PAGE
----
Over the last thirty years, the Internet has been the biggest disruptor to the travel, transport and hospitality industry. From apps, aggregators and Airbnb to review sites and price-comparison tools – travel’s digital migration is almost complete. Last year, global online travel sales totalled US$564.87b. By 2019, we’re looking at US$755.94b. Digital travel sales in Asia-Pacific is set to grow by 22.5% in 2017 to reach US $214.07b, ranking first in the world. Today, about 30% of travellers in Singapore book trips online.
But travel, transport and hospitality is more than bookings and revenue – it’s a world within a world. Expedia found that most travellers visit 38 websites before tapping in card details, while HuffPost believes 95% of US travellers read seven reviews before purchasing a trip.
The digital transformation of the travel industry is more than enabling travellers to research and book transport and hospitality online via a range of devices, however. Each time a user browses, clicks, likes, shares, watches or reads they leave a data trail. And that data has become the lifeblood of the digital industry.
In 2015, the travel, transport and hospitality industry pumped more cash into online advertising than the electronics, media, entertainment and healthcare sectors. Travel is one of the biggest spenders in programmatic advertising, particularly video, and social media retargeting. This is why the coming of GDPR on May 25, 2018, redefining the parameters of consumer trust and privacy, represents the next great disruption to the travel, transport and hospitality industry.
A quick word on GDPR
GDPR is not just a beefing up of existing privacy frameworks – it’s a complete paradigm shift, asserting that personal data belongs to the individual. So, from May 25, 2018, organisations must be crystal clear when it comes to personal data and special category data: proving consent was given and explaining what data is being used for; how it’s protected, and how long it’ll be kept.
Non-compliance starts with a warning, but fines quickly escalate to US$24m (or 4% of the previous year’s turnover – whichever is greater). Alarming as the penalties are, they may be a drop in the ocean when compared to reputational damage and the loss of customer trust. Take the recent example of Uber – who decided to cover up the theft of 57 million people’s personal data. If it were done in the GDPR era, this data leak would have resulted in a fine of US$260m – or 4% of the company’s global revenue, which was US$6.5b in 2016 – this would be significantly higher than the maximum penalties currently in effect (this is £500,000 in UK). Even without this massive GDPR fine, Uber still had to face a massive negative reputational impact as the story made the headlines across the globe.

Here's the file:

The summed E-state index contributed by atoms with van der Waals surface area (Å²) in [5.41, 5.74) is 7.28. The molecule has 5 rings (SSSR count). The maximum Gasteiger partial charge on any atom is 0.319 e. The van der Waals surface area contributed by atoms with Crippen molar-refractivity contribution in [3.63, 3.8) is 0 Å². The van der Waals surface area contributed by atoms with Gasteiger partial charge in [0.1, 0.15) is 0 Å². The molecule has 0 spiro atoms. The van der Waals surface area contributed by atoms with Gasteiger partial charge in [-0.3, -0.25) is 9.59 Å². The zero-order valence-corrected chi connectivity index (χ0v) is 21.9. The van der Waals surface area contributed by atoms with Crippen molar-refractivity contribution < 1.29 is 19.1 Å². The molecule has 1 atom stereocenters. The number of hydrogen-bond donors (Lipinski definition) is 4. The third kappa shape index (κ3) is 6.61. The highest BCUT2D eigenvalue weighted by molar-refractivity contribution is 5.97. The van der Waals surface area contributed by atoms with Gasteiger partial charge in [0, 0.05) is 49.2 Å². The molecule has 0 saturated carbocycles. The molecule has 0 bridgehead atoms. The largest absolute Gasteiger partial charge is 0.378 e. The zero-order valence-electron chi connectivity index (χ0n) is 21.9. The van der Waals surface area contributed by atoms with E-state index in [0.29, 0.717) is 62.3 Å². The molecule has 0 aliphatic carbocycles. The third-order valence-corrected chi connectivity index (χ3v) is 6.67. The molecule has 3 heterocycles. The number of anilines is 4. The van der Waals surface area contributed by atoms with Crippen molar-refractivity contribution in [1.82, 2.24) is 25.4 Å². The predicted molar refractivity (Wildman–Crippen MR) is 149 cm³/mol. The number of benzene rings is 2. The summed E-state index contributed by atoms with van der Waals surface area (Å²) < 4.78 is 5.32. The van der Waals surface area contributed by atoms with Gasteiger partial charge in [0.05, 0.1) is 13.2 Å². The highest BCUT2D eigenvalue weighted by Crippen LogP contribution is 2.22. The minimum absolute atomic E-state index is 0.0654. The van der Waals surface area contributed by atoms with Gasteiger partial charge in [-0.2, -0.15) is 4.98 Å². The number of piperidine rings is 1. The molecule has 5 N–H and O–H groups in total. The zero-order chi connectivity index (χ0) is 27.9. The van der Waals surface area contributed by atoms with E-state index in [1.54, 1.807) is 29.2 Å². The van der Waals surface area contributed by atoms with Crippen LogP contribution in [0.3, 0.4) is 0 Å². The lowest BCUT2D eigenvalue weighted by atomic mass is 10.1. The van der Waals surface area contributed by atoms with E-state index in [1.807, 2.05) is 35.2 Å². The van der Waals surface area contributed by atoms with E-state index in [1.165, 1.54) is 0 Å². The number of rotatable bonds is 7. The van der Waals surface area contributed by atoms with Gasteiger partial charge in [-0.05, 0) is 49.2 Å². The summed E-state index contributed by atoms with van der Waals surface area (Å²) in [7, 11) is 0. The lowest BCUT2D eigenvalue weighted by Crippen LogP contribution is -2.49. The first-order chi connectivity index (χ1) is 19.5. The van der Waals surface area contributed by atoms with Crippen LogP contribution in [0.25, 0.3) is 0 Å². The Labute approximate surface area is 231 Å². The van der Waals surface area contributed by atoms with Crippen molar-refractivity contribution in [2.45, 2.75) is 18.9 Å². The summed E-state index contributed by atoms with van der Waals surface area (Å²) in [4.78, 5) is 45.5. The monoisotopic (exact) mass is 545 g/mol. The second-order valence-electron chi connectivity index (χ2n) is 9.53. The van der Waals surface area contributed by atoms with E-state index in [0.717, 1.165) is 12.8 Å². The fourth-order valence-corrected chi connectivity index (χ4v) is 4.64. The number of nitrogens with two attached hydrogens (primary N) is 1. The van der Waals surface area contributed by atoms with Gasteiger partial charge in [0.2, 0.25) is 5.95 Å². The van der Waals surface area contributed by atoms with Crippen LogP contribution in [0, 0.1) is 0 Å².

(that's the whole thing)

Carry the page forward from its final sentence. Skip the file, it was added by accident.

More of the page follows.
Although there is no scientific data on GDPR readiness of travel companies, anecdotal evidence suggests that just 8% of companies are prepared, despite intervention and guidance by industry bodies. The industry is not unique. Other industries are also still finding their feet when it comes to GDPR. According to the latest Veritas study on GDPR, more than half of organisations in Singapore (56 per cent) are concerned that they will not be able to meet the new EU requirements, and only 18 per cent feel they are already GDPR-compliant. But it is encouraging to note that 95 per cent of the organisations here plan to drive behavioural changes through training, rewards and contracts to help ensure that they comply with GDPR policies.
What do travel, transport & hospitality firms have to do?
Prepare. Ideally, they’ll already be well on the path to compliance because GDPR is real and it does have teeth, as several global companies have found to their cost when facing the collective might of the EU data protection taskforce. But it’s more than a legal challenge – it is also an operational challenge. Historically, point-of-sale devices and large, often weak, databases make travel, transport and hospitality firms – such as tour operators, airlines, hotels and agents – easy prey for cyber criminals. With the new onus on data protection and privacy, companies will need to ensure systems are impervious to attack.
Companies should get hands-on with their data, mapping their customer and employee data across all systems and defining processes and controls to not only mitigate fines, consumer wrath and brand damage but also improve quality and reduce redundancy of personal data.